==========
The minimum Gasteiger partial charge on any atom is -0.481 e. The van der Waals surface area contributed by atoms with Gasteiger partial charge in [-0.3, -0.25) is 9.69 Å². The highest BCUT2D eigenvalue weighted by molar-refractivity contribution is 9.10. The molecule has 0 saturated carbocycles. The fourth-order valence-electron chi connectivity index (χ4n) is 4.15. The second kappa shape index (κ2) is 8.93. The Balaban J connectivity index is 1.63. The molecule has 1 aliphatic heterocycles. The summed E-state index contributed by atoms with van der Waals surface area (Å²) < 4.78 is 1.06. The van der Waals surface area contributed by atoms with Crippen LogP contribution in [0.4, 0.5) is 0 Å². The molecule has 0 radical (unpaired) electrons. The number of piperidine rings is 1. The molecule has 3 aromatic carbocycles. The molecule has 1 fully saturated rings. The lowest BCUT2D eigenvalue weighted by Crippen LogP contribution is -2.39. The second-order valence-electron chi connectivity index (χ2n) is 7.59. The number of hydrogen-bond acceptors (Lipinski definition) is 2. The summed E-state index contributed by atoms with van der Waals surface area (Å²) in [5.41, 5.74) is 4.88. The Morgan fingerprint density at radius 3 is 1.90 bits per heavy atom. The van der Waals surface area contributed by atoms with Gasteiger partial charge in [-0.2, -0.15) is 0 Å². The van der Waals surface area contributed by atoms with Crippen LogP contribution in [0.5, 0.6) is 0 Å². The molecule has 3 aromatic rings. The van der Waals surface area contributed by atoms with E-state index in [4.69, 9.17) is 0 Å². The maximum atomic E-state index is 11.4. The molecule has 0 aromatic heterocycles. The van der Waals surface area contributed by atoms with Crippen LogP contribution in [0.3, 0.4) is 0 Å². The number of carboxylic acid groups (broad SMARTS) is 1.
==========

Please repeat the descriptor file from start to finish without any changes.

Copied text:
The minimum Gasteiger partial charge on any atom is -0.481 e. The van der Waals surface area contributed by atoms with Gasteiger partial charge in [-0.3, -0.25) is 9.69 Å². The highest BCUT2D eigenvalue weighted by molar-refractivity contribution is 9.10. The molecule has 0 saturated carbocycles. The fourth-order valence-electron chi connectivity index (χ4n) is 4.15. The second kappa shape index (κ2) is 8.93. The Balaban J connectivity index is 1.63. The molecule has 1 aliphatic heterocycles. The summed E-state index contributed by atoms with van der Waals surface area (Å²) < 4.78 is 1.06. The van der Waals surface area contributed by atoms with Crippen LogP contribution in [0.4, 0.5) is 0 Å². The molecule has 0 radical (unpaired) electrons. The number of piperidine rings is 1. The molecule has 3 aromatic carbocycles. The molecule has 1 fully saturated rings. The lowest BCUT2D eigenvalue weighted by Crippen LogP contribution is -2.39. The second-order valence-electron chi connectivity index (χ2n) is 7.59. The number of hydrogen-bond acceptors (Lipinski definition) is 2. The summed E-state index contributed by atoms with van der Waals surface area (Å²) in [5.41, 5.74) is 4.88. The Morgan fingerprint density at radius 3 is 1.90 bits per heavy atom. The van der Waals surface area contributed by atoms with Gasteiger partial charge in [-0.2, -0.15) is 0 Å². The van der Waals surface area contributed by atoms with Crippen LogP contribution in [0.5, 0.6) is 0 Å². The molecule has 3 aromatic rings. The van der Waals surface area contributed by atoms with E-state index in [4.69, 9.17) is 0 Å². The maximum atomic E-state index is 11.4. The molecule has 0 aromatic heterocycles. The van der Waals surface area contributed by atoms with Crippen LogP contribution in [0.3, 0.4) is 0 Å². The number of carboxylic acid groups (broad SMARTS) is 1.